Abstract: The role of a church planter is multifaceted and unique. Church planters and their teams venture out as faith entrepreneurs in obedience to Christ’s commission to share the gospel in every community. They have to experiment with creative ministry approaches in a particular context. Then, as they find methods which meet the needs of people in that community context, experimenting gives way to more predictable ministry structures. Church growth requires constant fine-tuning of leadership roles to deal with new challenges and growth pains, calling often for new skill sets that the original church planter may not possess. Thus, as church planters have to steer a path between creative vitality and routinized programming, they are faced with multiple demands to adapt their leadership to new circumstances.
This study tracks the transformation of a successful Chicago church plant in its first five years from an experimental ministry laboratory to a mature and effective ministry community. It also describes the related leadership role changes of the original church planting pastor and his team at EPIC Church in Chicago. As EPIC Church celebrated its fifth anniversary, it launched its second campus at the end of October 2017.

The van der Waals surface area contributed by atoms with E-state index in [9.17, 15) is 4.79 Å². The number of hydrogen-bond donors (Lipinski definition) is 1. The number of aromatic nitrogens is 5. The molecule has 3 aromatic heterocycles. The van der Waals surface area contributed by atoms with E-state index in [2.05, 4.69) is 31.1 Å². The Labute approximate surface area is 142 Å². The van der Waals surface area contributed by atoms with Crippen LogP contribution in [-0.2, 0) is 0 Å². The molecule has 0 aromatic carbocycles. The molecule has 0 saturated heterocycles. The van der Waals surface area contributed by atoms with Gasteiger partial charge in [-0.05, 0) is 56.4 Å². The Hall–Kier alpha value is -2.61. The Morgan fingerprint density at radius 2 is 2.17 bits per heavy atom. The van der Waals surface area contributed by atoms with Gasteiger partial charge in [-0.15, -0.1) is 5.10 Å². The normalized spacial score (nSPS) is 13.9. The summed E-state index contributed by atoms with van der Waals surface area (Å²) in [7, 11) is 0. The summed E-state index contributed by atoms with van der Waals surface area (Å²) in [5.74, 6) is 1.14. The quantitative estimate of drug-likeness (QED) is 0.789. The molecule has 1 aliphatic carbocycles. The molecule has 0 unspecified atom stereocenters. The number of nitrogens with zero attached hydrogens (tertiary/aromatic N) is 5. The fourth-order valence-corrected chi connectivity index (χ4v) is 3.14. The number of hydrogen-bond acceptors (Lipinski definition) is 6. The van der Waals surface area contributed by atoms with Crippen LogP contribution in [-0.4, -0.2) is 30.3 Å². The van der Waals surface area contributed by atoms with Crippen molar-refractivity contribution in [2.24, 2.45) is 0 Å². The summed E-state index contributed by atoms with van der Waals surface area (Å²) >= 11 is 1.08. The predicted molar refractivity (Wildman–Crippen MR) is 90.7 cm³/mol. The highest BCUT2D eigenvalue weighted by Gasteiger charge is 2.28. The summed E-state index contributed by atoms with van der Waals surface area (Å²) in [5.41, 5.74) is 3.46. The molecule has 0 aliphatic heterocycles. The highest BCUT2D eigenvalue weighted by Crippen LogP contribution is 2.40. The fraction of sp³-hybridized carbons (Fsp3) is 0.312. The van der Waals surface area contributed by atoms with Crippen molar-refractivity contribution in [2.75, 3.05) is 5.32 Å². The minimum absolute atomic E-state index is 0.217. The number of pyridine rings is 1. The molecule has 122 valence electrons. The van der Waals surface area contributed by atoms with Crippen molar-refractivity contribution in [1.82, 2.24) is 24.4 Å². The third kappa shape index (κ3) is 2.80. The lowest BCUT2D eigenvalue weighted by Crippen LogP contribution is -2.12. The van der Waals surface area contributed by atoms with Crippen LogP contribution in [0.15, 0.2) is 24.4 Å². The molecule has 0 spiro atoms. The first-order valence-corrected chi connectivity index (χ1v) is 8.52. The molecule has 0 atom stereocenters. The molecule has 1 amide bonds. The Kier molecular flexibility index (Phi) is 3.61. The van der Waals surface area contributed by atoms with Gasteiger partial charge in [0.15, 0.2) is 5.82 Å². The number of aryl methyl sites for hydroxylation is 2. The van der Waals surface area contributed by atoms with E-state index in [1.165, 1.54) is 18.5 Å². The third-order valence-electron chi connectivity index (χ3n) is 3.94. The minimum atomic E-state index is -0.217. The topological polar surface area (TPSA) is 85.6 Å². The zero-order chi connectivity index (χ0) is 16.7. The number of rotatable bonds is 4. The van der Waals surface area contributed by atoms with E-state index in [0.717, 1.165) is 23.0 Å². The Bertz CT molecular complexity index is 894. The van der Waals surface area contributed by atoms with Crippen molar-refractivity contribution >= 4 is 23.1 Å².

Keywords: entrepreneurial leadership, church plant, organizational life cycle
When Andres Flores drove up to the conference building that housed the headquarters of his denomination, he wondered how his dream to plant a multicultural congregation in the heart of Chicago would come together. After a few minutes of cordial small talk, he came right to the heart of his question: how will the conference support this venture in new church planting?